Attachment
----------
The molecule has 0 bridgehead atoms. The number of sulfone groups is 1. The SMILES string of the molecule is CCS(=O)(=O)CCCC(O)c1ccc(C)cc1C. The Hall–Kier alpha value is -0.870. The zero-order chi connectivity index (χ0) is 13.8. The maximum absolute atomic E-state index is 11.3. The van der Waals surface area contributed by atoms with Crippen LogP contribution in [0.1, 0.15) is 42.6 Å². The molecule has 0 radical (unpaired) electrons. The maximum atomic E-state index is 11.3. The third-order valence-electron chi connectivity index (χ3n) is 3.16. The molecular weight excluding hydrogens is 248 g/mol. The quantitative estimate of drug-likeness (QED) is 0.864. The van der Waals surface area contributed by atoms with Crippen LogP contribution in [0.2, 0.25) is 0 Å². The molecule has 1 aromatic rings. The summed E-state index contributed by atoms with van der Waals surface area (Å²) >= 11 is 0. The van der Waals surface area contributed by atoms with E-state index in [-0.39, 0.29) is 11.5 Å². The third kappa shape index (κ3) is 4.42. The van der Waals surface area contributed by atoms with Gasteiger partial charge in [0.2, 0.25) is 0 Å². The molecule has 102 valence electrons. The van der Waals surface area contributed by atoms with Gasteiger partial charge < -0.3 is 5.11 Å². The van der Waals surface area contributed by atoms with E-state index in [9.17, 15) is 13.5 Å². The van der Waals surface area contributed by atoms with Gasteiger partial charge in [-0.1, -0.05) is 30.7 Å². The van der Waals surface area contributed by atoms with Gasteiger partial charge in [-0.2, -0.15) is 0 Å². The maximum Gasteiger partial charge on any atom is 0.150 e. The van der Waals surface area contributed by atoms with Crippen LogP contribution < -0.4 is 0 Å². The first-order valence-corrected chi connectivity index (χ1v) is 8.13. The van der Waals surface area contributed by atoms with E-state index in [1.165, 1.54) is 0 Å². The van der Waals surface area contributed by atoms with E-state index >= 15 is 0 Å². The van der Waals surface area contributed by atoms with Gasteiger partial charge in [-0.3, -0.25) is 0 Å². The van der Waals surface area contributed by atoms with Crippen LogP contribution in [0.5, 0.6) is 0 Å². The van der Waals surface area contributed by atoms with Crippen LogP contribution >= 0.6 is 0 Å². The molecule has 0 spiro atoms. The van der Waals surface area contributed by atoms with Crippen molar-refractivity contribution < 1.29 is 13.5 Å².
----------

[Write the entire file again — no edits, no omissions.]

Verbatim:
The molecule has 0 bridgehead atoms. The number of sulfone groups is 1. The SMILES string of the molecule is CCS(=O)(=O)CCCC(O)c1ccc(C)cc1C. The Hall–Kier alpha value is -0.870. The zero-order chi connectivity index (χ0) is 13.8. The maximum absolute atomic E-state index is 11.3. The van der Waals surface area contributed by atoms with Crippen LogP contribution in [0.1, 0.15) is 42.6 Å². The molecule has 0 radical (unpaired) electrons. The maximum atomic E-state index is 11.3. The third-order valence-electron chi connectivity index (χ3n) is 3.16. The molecular weight excluding hydrogens is 248 g/mol. The quantitative estimate of drug-likeness (QED) is 0.864. The van der Waals surface area contributed by atoms with Crippen LogP contribution in [0.2, 0.25) is 0 Å². The molecule has 1 aromatic rings. The summed E-state index contributed by atoms with van der Waals surface area (Å²) >= 11 is 0. The van der Waals surface area contributed by atoms with E-state index in [-0.39, 0.29) is 11.5 Å². The third kappa shape index (κ3) is 4.42. The van der Waals surface area contributed by atoms with Gasteiger partial charge in [0.2, 0.25) is 0 Å². The molecule has 102 valence electrons. The van der Waals surface area contributed by atoms with Gasteiger partial charge < -0.3 is 5.11 Å². The van der Waals surface area contributed by atoms with E-state index in [9.17, 15) is 13.5 Å². The van der Waals surface area contributed by atoms with Gasteiger partial charge in [-0.1, -0.05) is 30.7 Å². The van der Waals surface area contributed by atoms with Gasteiger partial charge in [-0.2, -0.15) is 0 Å². The maximum Gasteiger partial charge on any atom is 0.150 e. The van der Waals surface area contributed by atoms with Crippen LogP contribution < -0.4 is 0 Å². The first-order valence-corrected chi connectivity index (χ1v) is 8.13. The van der Waals surface area contributed by atoms with E-state index in [1.165, 1.54) is 0 Å². The van der Waals surface area contributed by atoms with E-state index >= 15 is 0 Å². The van der Waals surface area contributed by atoms with Gasteiger partial charge in [-0.3, -0.25) is 0 Å². The van der Waals surface area contributed by atoms with Crippen LogP contribution in [0.5, 0.6) is 0 Å². The van der Waals surface area contributed by atoms with Crippen LogP contribution >= 0.6 is 0 Å². The molecule has 0 spiro atoms. The van der Waals surface area contributed by atoms with Crippen molar-refractivity contribution < 1.29 is 13.5 Å².